On the issue of decentralization, that is something I would certainly like to see, but it is not exactly something you can really organize for. Historically decentralization happens because of political economic breakdown. Decentralization never happens by shared disparate demands as seen by occupy or the anti-globalization movements before it. The best that anarchists can do is operate on their own terms with groups that are at least as close to them as possible. I think there are some good things to be said about the Cascadia movement which has a lot of anarchist ingredients behind it. It is a secession movement, but it is done the right way for the right reasons. There are also geopolitical resource events that could also quicken the process without any kind of disparate group organizing. Peak Oil and the contraction to resilient economies could essentially make decentralization inevitable(see the writings and ideas of Nicole Foss). The best that anarchists can do is speak and act only as they can speak and act without any muddled means and ends in between.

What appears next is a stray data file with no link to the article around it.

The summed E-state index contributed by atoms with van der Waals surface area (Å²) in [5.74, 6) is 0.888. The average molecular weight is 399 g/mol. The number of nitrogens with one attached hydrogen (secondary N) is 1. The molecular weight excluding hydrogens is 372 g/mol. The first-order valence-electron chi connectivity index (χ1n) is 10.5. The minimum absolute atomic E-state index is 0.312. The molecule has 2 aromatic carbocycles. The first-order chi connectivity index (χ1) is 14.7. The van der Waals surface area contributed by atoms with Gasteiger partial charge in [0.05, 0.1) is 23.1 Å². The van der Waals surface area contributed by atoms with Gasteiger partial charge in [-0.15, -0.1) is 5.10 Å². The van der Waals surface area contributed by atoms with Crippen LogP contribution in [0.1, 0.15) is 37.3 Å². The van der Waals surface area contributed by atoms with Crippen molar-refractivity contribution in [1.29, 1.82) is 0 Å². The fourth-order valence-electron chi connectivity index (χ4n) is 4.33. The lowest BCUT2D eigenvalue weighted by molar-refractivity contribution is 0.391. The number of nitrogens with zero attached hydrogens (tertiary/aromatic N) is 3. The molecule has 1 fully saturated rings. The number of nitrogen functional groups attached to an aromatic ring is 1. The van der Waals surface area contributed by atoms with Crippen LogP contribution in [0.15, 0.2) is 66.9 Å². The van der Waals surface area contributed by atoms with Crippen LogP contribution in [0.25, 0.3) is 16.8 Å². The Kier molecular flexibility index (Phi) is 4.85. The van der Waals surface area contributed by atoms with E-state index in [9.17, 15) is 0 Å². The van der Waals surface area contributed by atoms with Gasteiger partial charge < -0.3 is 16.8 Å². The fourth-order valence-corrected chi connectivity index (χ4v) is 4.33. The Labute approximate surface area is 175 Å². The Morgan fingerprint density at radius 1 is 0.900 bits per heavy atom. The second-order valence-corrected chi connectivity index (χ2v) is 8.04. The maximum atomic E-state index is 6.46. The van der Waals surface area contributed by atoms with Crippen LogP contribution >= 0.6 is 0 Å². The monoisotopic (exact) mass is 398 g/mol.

Finally on Stirner, I certainly agree that he is at the top of the heap and beyond. I have argued that he is not really an anarchist in the sense that he represents an entirely different branch of thinking then what began with Proudhon. The people who I think get him the most are the anti-/apolitical types of anarchists who reject any kind of formal position, solution or organization altogether. I don't think he should be conflated with ancaps at all considering they had entirely different ideas of property and individuality. People like Rothbard represent a sort of privational individuality that is contingent on property relations and rights. While it is a Marxist term of abuse(applied to people like Stirner), the term bourgeois individualism suits them. The closer continuum to Stirner would be the likes of Emile Armand and Renzo Novatore who represent a more philosophical, poetic and experimental conception of anarchy. The modern variants would be the likes of Bob Black, Hakim Bey and Wolfi Landstreicher. This is essentially my anarchy. I have taken to using the words anarch/anarchy as opposed to anarchist/anarchism  as I think it is more in the spirit of what Stirner was orientating towards.